When I came across the following passage in P M Matarasso’s translation of The Quest of the Holy Grail (my review here), all I really thought at first was, ‘Look! Sir Bors believes in transubstantiation!’ The book being from 1225ish, that’s no big surprise — this is a decade after its official promulgation as dogma at Lateran IV. It’s what follows that interests me, though.
First, the text. Bors is spending some time with a hermit, as Knights of the Round Table do:
So the good man began mattins; and having sung that office he robed and commenced the mass. After the blessing he took the Lord’s Body and beckoned to Bors to come forward. He obeyed, and knelt before the priest, who said to him:
‘Bors, do you see what I am holding?’
‘Yes indeed, Sir. I see that you are holding my Saviour and Redeemer under the guise of bread. I should not be looking on Him in this wise were it not that my eyes, being mortal clay, and thus unapt to discern the things of the spirit, do not permit my seeing Him any other way, but rather cloak His true appearance. For I have no doubt that what I look on now is truly flesh and truly man and wholly god.’
At these words he was overmastered by weeping, and the good man said to him:
‘You would surely be insensate if you received so holy a thing as you describe, without manifesting your love and loyalty all the rest of your living days.’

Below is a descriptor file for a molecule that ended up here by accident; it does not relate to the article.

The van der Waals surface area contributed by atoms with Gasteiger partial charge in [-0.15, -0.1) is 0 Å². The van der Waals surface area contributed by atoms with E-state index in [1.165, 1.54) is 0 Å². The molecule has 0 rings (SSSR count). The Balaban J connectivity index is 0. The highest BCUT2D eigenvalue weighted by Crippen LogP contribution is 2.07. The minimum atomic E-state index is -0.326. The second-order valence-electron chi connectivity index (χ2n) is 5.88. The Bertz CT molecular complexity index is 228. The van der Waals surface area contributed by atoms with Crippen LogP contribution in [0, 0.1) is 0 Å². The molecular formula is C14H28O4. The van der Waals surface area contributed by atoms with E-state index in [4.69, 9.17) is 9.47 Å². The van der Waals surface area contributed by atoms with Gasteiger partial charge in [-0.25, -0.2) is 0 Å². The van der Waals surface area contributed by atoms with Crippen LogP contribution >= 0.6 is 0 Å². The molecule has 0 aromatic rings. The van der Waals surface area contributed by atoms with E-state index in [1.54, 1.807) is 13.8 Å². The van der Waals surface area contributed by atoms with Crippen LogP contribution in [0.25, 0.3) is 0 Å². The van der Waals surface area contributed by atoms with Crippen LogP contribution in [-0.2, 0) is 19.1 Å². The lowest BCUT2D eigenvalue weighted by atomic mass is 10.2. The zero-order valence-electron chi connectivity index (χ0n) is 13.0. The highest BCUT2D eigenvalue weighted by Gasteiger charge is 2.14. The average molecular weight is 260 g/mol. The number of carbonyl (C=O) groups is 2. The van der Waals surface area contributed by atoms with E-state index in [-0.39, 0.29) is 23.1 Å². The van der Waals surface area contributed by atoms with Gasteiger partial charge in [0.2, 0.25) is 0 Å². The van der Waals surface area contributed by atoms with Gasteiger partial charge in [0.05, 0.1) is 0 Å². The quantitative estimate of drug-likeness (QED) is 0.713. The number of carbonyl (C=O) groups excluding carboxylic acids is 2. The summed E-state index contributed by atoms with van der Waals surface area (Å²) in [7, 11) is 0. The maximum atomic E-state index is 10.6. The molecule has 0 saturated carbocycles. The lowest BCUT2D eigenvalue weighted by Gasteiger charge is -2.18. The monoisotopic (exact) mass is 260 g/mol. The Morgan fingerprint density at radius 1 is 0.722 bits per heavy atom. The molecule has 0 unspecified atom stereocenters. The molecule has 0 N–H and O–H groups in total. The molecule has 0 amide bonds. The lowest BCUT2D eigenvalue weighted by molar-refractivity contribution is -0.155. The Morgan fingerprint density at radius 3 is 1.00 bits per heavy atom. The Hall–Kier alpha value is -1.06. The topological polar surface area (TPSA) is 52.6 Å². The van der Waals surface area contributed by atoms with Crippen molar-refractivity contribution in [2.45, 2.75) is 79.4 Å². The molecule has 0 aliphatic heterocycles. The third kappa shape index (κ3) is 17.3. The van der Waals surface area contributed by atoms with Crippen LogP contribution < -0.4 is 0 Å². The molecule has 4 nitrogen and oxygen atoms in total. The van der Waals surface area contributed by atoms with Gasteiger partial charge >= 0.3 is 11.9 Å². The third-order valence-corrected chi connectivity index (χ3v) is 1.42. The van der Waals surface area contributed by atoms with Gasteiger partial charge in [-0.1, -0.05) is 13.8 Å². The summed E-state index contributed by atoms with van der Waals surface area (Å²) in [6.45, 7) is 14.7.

‘Sir,’ affirmed Bors, ‘while I live He shall have my whole allegiance, and I will ever do as He commands.’ (The Quest of the Holy Grail 9, trans. P. M. Matarasso, p. 180)
Sir Bors demonstrates here his great faith — the faith that will sustain him to the very end of his journey to and then with the Holy Grail. He believes the faith handed on to him from Mother Church. What he sees is not what the truth. Transubstantiation is an almost Platonic thing, isn’t it? This is not the reality, the reality is something other.
‘Do not mistake what something is made of with what it is,’ as famously stated by a character in The Voyage of the Dawn Treader.
But whether we believe in transubstantiation or not, it is Bors’ chivalrous response to the Eucharist that should humble us all:
while I live He shall have my whole allegiance, and I will ever do as He commands
We should, ourselves, give our whole allegiance to Christ the King, should we not? But do we? Where do our real allegiances lie? With our family? With our nation? With a political party? With a social movement? With a business organisation? With a cause? With our job? Any of these may be worth supporting, but always second to the Kingdom of God:
Seek ye first the Kingdom of God and his righteousness; and all these things shall be added unto you. (Mt 6:33)
Bors beheld a miracle at the Mass. Bread and wine become Body and Blood. Who would not pledge allegiance to a God who worked such wonders?